Dorsal Cervical Erythematosis
Posted by Dave Bath on 2010-08-26
Abstract: Dorsal Cervical Erythmatosis (DSE) is a recently characterized disorder with epidemiological studies suggesting infection through a novel combination of aetiologies, with an infectious agent possible, despite the clinical presentation of combined psychological and perispinal skin anomalies suggesting subtle problems during creation of the neural tube.
Diagnosis: A chronic (>5 year) erythematous rash in the dorsal cervical regions and cluster of psychological symptoms (defective empathy for those with apparent low probability of kinship regardless of histocompatibility profiles, difficulty assimilating novel concepts post-adolescence), denial that any of these signs exist or present a problem for the patient, together with chronic or intense exposure to particular EMF spectra (which vary by geographic region) strongly suggests DCE.
Distribution: Incidence increases with proximity to the equator on the continents of North America and Australia, and has a positive correlation with UV incidence, and a negative correlation with melanin levels in the skin. However, there are strange patterns of incidence within any particular city, some suburbs showing a high proportion of sufferers, other suburbs being almost DCE free.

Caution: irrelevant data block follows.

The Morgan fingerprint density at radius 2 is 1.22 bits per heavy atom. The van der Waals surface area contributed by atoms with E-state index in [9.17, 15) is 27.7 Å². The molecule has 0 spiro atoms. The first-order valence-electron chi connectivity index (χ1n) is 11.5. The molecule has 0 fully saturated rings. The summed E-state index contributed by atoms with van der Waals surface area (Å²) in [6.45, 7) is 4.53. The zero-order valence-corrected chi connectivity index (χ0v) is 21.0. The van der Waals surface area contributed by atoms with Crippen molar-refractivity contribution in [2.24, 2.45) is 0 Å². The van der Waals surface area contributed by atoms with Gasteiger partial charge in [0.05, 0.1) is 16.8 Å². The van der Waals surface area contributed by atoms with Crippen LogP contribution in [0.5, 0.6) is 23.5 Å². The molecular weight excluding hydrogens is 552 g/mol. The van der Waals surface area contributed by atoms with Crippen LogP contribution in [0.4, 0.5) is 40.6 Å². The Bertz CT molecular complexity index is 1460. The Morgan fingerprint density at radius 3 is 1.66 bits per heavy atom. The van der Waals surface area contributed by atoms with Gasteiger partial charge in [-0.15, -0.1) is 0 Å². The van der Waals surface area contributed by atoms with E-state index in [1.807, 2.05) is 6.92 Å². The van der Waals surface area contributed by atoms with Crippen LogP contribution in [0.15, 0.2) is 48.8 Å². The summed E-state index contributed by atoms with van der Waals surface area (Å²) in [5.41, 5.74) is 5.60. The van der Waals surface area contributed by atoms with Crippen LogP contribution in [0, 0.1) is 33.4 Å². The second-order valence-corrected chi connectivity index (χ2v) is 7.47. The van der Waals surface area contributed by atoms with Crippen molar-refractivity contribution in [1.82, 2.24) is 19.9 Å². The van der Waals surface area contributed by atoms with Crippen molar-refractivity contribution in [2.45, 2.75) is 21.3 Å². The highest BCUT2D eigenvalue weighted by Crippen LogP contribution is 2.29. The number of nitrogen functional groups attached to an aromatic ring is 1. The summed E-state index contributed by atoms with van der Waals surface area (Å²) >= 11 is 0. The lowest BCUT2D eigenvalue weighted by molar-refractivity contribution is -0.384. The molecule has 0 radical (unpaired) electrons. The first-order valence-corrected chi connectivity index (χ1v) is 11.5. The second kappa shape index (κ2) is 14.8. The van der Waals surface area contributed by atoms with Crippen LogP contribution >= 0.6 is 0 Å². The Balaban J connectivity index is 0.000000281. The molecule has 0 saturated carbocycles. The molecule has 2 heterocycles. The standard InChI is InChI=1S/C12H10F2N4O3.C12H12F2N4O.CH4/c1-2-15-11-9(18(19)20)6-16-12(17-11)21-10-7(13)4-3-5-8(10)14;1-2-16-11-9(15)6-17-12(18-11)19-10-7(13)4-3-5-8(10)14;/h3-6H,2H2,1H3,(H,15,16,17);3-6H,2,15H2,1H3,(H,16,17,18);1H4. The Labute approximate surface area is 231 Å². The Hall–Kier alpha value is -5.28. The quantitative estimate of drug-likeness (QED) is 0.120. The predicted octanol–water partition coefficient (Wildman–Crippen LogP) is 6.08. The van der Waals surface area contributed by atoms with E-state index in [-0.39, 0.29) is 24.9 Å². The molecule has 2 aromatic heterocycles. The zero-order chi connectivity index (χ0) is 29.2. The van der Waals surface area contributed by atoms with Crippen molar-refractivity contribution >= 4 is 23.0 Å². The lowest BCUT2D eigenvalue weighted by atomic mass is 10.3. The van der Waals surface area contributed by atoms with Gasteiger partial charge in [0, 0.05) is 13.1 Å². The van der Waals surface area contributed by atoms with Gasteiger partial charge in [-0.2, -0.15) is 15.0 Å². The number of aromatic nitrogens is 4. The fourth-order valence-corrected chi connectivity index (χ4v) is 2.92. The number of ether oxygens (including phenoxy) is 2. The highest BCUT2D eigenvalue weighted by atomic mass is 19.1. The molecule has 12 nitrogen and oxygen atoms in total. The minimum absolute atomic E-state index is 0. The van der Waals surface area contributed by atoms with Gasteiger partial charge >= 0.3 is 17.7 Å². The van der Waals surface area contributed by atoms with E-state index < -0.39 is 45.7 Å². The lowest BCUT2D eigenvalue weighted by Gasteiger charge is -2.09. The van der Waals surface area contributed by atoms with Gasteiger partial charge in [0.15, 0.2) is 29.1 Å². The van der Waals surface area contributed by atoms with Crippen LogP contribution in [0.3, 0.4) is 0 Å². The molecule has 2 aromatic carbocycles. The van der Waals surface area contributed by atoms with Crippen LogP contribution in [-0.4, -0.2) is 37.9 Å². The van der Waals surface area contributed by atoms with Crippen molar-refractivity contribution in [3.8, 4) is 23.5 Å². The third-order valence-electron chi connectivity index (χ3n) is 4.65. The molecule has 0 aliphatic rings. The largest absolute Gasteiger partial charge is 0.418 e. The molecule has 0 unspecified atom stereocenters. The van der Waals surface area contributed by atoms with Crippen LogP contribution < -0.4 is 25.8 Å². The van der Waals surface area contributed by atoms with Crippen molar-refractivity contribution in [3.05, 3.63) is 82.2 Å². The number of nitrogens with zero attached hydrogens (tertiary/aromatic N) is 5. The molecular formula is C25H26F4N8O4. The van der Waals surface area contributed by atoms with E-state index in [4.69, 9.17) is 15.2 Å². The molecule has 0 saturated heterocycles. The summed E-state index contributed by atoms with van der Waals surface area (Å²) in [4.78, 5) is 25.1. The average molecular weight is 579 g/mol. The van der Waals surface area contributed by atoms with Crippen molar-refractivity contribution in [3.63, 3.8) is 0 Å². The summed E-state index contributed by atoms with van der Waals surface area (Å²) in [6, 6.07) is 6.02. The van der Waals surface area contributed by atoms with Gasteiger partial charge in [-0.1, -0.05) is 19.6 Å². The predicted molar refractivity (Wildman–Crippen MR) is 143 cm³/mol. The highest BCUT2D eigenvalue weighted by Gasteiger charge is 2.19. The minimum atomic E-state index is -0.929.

Other factors: There is a weaker negative correlation with socio-economic status, a positive correlation with long-term exposure to volatile organics (there are prelimary hints that fuels and oils associated with automobiles are particularly damaging), while high exposure to metallo-organic pigments subcutaneously is found in sufferers more than the general population.
Transmission: Initial appearance of the signs associated with DCE occur rarely after young adulthood, suggesting susceptibility is limited to childhood and adolescent periods, with person-to-person transmission suggested by incidence in households similar to that of M. tuberculosis infection. Pre-school children removed from such environments rarely go on to exhibit signs of the syndrome.
Treatment: While resistant to treatment, early clinical studies inspired by the prophylactic effects of high-order cognitive stimulation show promise, as does elimination of the particular electromagnetic frequencies (in the spectra used for television and radio). There are very prelinary studies suggesting a particular exercise regime of reading newspapers, which might cause stretching and relaxation of the affected skin areas, could be useful, with effectiveness increasing with the size of the newspaper, but warning the smaller newspapers might actually increase risk of developing DCE or increase severity of clinical signs.